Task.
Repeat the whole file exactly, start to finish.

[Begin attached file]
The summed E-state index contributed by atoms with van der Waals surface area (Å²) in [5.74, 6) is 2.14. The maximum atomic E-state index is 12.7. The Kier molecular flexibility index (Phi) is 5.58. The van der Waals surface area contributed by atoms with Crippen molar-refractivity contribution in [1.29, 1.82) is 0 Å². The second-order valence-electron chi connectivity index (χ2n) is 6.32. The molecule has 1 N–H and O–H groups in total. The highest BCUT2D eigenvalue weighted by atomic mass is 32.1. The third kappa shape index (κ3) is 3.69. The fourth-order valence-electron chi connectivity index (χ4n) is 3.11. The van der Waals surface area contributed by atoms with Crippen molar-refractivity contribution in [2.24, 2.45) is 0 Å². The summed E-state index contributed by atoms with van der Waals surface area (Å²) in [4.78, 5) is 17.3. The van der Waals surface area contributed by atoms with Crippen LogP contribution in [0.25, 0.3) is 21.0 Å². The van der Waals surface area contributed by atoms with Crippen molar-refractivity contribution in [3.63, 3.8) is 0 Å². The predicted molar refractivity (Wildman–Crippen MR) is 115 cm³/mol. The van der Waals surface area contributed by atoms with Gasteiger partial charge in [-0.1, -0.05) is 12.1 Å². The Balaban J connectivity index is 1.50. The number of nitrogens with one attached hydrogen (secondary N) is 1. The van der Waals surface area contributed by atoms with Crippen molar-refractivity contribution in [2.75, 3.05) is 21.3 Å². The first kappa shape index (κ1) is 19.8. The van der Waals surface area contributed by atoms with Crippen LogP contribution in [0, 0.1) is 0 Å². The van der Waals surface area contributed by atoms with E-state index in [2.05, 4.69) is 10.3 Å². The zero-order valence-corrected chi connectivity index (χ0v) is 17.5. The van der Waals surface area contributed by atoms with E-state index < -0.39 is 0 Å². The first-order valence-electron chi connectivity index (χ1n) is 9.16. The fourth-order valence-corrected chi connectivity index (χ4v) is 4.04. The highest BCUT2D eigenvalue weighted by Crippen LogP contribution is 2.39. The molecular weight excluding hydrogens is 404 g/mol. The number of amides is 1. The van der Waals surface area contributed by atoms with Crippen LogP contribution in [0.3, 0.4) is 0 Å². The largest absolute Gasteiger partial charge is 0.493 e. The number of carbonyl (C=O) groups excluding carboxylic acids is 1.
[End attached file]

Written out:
The summed E-state index contributed by atoms with van der Waals surface area (Å²) in [5.74, 6) is 2.14. The maximum atomic E-state index is 12.7. The Kier molecular flexibility index (Phi) is 5.58. The van der Waals surface area contributed by atoms with Crippen molar-refractivity contribution in [1.29, 1.82) is 0 Å². The second-order valence-electron chi connectivity index (χ2n) is 6.32. The molecule has 1 N–H and O–H groups in total. The highest BCUT2D eigenvalue weighted by atomic mass is 32.1. The third kappa shape index (κ3) is 3.69. The fourth-order valence-electron chi connectivity index (χ4n) is 3.11. The van der Waals surface area contributed by atoms with Crippen molar-refractivity contribution in [2.24, 2.45) is 0 Å². The summed E-state index contributed by atoms with van der Waals surface area (Å²) in [4.78, 5) is 17.3. The van der Waals surface area contributed by atoms with Crippen LogP contribution in [0.25, 0.3) is 21.0 Å². The van der Waals surface area contributed by atoms with Crippen molar-refractivity contribution in [3.63, 3.8) is 0 Å². The predicted molar refractivity (Wildman–Crippen MR) is 115 cm³/mol. The van der Waals surface area contributed by atoms with Gasteiger partial charge in [-0.1, -0.05) is 12.1 Å². The Balaban J connectivity index is 1.50. The number of nitrogens with one attached hydrogen (secondary N) is 1. The van der Waals surface area contributed by atoms with Crippen molar-refractivity contribution in [2.75, 3.05) is 21.3 Å². The first kappa shape index (κ1) is 19.8. The van der Waals surface area contributed by atoms with Crippen LogP contribution in [0, 0.1) is 0 Å². The van der Waals surface area contributed by atoms with E-state index in [2.05, 4.69) is 10.3 Å². The zero-order valence-corrected chi connectivity index (χ0v) is 17.5. The van der Waals surface area contributed by atoms with E-state index < -0.39 is 0 Å². The first-order valence-electron chi connectivity index (χ1n) is 9.16. The fourth-order valence-corrected chi connectivity index (χ4v) is 4.04. The highest BCUT2D eigenvalue weighted by Crippen LogP contribution is 2.39. The molecular weight excluding hydrogens is 404 g/mol. The number of amides is 1. The van der Waals surface area contributed by atoms with Crippen LogP contribution in [0.3, 0.4) is 0 Å². The largest absolute Gasteiger partial charge is 0.493 e. The number of carbonyl (C=O) groups excluding carboxylic acids is 1.